Late Roman Britain
Advance and retreat
In the late first century AD, the Romans pushed gradually northwards. Sometimes they were driven by the need to keep secure their frontiers, sometimes by the desire of their leaders to acquire prestige through conquest. By the early years of the 2nd century, they were well into modern Scotland, but the combination of events elsewhere in the Empire and the untimely death of Emperors led to the withdrawal of troops to the line we now know as Hadrian's Wall, stretching nearly 125 kilometres from Newcastle to Carlisle.
In terms of major political changes, the next few centuries were pretty dull. In some ways, Britain was a quiet backwater of the Empire. The administration of the province of Britannia underwent several bureaucratic reorganizations. Leadership of the army stationed in Britain served as a springboard for several generals to claim the Emperorship (in one year no less than three claimants to the Imperial throne were put forward by the Legions in Britain).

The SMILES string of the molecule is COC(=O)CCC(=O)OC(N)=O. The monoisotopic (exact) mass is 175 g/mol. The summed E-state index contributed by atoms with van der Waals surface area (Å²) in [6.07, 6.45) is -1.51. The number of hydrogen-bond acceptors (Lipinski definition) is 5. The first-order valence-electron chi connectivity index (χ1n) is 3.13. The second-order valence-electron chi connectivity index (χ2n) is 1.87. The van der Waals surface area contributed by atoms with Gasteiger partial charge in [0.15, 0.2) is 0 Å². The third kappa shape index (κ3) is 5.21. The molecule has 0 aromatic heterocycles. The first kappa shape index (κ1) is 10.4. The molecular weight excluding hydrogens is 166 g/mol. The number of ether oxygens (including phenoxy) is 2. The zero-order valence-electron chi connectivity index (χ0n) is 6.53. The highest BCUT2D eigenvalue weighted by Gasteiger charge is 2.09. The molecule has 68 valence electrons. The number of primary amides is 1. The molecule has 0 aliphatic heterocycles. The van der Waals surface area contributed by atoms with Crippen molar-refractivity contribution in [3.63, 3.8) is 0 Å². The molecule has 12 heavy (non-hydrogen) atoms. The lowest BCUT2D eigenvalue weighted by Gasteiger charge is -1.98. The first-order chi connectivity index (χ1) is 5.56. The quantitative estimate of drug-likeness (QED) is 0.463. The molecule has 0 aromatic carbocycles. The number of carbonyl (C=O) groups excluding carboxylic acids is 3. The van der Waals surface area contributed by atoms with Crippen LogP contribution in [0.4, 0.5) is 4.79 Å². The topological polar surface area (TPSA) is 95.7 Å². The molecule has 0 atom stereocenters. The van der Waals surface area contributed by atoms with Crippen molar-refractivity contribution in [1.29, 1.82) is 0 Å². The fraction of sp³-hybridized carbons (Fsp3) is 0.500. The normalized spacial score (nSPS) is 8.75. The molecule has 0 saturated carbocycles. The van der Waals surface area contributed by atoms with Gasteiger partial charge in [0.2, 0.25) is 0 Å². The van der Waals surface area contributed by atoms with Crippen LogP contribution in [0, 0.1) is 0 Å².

Beginning in the 3rd century Britain was subject to raids on its frontiers by Saxon pirates. This eventually led to the establishment of a string of Roman forts stretching from Norfolk to Hampshire along the "Saxon Shore". This also had the effect of stretching the troops in Britain very thin. Over the centuries events elsewhere in the Empire had gradually lessened the number of troops available in England, and in 367 an alliance of Scots (from Ireland) and Picts from modern Scotland wreaked widespread havoc in the north.
The End of Roman Rule
It is terrifically tempting to assign a specific date to the end of the Roman occupation in Britain. It is also misleading. Over time troops were gradually pulled out of Britain to deal with emergencies elsewhere. The final legionary probably left Britain in 409. There is evidence of some form of Roman administration for several decades after that. Certainly by 450 England had ceased to be part of the Empire. Given the state of the Empire at that time it is perhaps as well.